SAN JOSE, Calif. - Spring brings an educational rite-of-passage, as millions of high school seniors choose where they’ll go to college. That decision hinges in part, on campus tours, which are not possible due to the COVID-19 coronavirus pandemic. But many institutions of higher learning are turning to technology to solve their problem.
“We want students to be able to see themselves, want them to see their goals, their faculty and their major. We want them to say, 'That’s the place I want to go for college years,'” said Patrick Day, vice president for student affairs at San Jose State University.
Since the COVID-19 outbreak closed campus, selling perspective students on attending SJSU has become more difficult for administrators.
With the exception of a few students sheltered-in-place, the Downtown San Jose campus is deserted. This, at a time when 11,000 admitted high school seniors are supposed to be touring the school to see if State is a good fit. So now the tour is coming to them.
“What we’re doing now is launching an online admitted Spartan day, which will actually occur over the course of a week,” said Day.
'Admitted Spartan Day' is going virtual this year. The university produced slick 360-videos showing the campus and dorms, and links allowing would-be Spartans to connect with student leaders and faculty.
“We can still get to those critical pieces that students need to know and understand to begin the process of becoming Spartans,” said Day.
Cameron Hewitson is a senior at Abraham Lincoln High School in San Jose who has used virtual tours of colleges to help whittle down his decision.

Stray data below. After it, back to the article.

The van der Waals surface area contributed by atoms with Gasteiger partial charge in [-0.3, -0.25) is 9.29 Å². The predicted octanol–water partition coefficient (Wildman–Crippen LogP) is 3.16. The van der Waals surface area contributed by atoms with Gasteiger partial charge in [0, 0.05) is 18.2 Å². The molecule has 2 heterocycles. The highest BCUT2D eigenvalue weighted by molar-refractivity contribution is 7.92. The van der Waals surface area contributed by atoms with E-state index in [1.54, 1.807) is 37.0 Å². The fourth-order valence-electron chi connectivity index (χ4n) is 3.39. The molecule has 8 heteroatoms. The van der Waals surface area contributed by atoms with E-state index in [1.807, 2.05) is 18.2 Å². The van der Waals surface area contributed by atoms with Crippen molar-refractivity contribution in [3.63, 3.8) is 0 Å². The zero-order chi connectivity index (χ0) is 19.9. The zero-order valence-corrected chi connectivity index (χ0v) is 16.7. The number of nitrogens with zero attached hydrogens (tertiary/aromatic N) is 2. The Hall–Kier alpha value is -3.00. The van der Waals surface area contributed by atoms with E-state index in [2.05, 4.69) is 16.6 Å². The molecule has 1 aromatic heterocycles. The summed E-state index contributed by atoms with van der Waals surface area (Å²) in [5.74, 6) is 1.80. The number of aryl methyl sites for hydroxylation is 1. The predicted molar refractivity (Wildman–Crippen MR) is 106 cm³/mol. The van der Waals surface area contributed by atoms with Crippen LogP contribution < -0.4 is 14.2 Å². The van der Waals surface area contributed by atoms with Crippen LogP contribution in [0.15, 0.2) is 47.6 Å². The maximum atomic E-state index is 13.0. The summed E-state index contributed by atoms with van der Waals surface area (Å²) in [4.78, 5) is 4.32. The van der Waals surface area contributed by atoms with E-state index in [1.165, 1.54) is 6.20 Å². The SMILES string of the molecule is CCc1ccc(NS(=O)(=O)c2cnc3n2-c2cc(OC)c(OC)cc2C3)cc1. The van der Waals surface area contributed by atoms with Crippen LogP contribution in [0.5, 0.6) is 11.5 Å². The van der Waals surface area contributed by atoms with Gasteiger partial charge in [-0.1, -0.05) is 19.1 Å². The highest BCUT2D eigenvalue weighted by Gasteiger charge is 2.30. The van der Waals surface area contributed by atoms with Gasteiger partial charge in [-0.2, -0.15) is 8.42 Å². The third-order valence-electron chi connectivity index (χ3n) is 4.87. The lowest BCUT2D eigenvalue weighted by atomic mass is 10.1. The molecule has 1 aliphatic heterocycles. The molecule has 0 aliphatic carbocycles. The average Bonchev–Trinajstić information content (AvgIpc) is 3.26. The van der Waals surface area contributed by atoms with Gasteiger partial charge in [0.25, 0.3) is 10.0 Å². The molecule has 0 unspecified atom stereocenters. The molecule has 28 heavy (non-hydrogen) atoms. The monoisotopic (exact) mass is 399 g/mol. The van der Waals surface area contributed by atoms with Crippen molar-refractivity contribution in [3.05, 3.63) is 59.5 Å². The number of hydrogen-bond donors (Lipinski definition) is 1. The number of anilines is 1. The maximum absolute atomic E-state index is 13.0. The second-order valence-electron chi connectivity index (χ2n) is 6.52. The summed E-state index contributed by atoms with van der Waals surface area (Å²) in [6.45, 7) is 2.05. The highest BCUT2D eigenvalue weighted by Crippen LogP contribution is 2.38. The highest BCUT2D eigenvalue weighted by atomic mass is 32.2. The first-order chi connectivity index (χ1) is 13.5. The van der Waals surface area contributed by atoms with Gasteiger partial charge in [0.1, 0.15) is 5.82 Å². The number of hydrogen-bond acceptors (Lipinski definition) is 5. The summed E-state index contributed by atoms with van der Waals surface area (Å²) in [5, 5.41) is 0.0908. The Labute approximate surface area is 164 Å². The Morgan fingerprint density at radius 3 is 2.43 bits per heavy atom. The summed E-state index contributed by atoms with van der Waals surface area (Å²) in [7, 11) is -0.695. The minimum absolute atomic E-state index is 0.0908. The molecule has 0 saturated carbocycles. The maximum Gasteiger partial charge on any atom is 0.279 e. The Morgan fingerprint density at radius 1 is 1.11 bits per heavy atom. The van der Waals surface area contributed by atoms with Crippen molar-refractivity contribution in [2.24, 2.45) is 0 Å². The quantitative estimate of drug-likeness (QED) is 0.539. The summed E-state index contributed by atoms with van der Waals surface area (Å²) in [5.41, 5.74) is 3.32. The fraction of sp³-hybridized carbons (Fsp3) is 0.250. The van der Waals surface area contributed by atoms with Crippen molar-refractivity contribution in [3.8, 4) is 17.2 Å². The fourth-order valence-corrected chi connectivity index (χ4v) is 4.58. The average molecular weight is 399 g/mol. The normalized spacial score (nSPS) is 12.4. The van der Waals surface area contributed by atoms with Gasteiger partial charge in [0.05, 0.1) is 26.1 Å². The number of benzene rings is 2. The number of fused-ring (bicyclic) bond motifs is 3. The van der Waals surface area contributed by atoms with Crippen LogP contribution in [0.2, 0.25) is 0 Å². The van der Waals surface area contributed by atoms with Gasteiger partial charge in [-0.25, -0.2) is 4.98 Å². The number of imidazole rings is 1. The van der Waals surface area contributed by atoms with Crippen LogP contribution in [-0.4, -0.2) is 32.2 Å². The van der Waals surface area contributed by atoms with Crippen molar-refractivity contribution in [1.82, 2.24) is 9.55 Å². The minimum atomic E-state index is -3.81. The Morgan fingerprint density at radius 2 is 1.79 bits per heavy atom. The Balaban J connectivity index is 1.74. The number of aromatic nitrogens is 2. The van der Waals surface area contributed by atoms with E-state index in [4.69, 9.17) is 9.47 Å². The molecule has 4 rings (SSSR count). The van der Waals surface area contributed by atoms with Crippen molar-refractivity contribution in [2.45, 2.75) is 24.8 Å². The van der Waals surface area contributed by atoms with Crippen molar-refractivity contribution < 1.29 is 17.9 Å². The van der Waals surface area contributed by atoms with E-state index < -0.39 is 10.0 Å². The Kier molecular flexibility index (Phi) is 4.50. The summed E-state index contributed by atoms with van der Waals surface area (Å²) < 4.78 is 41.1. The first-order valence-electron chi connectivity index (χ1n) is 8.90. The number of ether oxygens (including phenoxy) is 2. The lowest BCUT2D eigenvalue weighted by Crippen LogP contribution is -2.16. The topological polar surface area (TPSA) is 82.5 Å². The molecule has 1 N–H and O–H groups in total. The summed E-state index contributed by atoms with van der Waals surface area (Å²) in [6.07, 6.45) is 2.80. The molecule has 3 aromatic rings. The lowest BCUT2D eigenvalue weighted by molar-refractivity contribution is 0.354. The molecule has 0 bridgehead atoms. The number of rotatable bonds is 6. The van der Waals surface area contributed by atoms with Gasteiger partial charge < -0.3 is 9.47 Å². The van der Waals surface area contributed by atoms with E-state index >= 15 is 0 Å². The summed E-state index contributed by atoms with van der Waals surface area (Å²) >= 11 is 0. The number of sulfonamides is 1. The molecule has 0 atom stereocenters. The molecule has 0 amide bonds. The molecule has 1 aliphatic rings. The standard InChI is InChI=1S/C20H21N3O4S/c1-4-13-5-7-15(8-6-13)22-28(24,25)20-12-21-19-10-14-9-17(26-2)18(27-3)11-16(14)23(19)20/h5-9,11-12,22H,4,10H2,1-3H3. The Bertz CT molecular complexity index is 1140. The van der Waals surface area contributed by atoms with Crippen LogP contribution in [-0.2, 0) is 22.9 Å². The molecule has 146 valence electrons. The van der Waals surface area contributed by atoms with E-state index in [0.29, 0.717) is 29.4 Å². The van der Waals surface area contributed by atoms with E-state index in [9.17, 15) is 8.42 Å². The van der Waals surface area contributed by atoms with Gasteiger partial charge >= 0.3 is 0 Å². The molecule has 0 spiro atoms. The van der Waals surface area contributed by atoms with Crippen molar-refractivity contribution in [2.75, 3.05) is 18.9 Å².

“It really helped when I went to go visit the school,” he said.
But Hewitson did not chose San Jose State. Despite growing up in the South Bay, his heart, and family linage, are tied to The Ohio State University in Columbus. But virtual tours did cement his decision, and he believes this can be helpful for other seniors still in the process of choosing.
“When I took it, it was enough to make my decision to apply there. And to say that’s where I wanted to go. But the virtual tour was not enough by itself to say that’s where I’m going to go to college,” said Hewitson, sporting a red Ohio State baseball cap.
Patrick Day and others in academia hope this virtual hook will allow them to land a large bounty of students, when things return to normal this Fall.
“We’re hoping during this time we’ll be able to show them why this is a great choice,” he said.
Virtual Spartan Day is a week, not a day, from April 18-24. Day says student leaders and faculty have already started reaching out to admitted students, and those who haven’t made up their minds.
To view some of the videos from SJSU Virtual Admitted Day, go to: www.sjsu.edu/admittedspartanday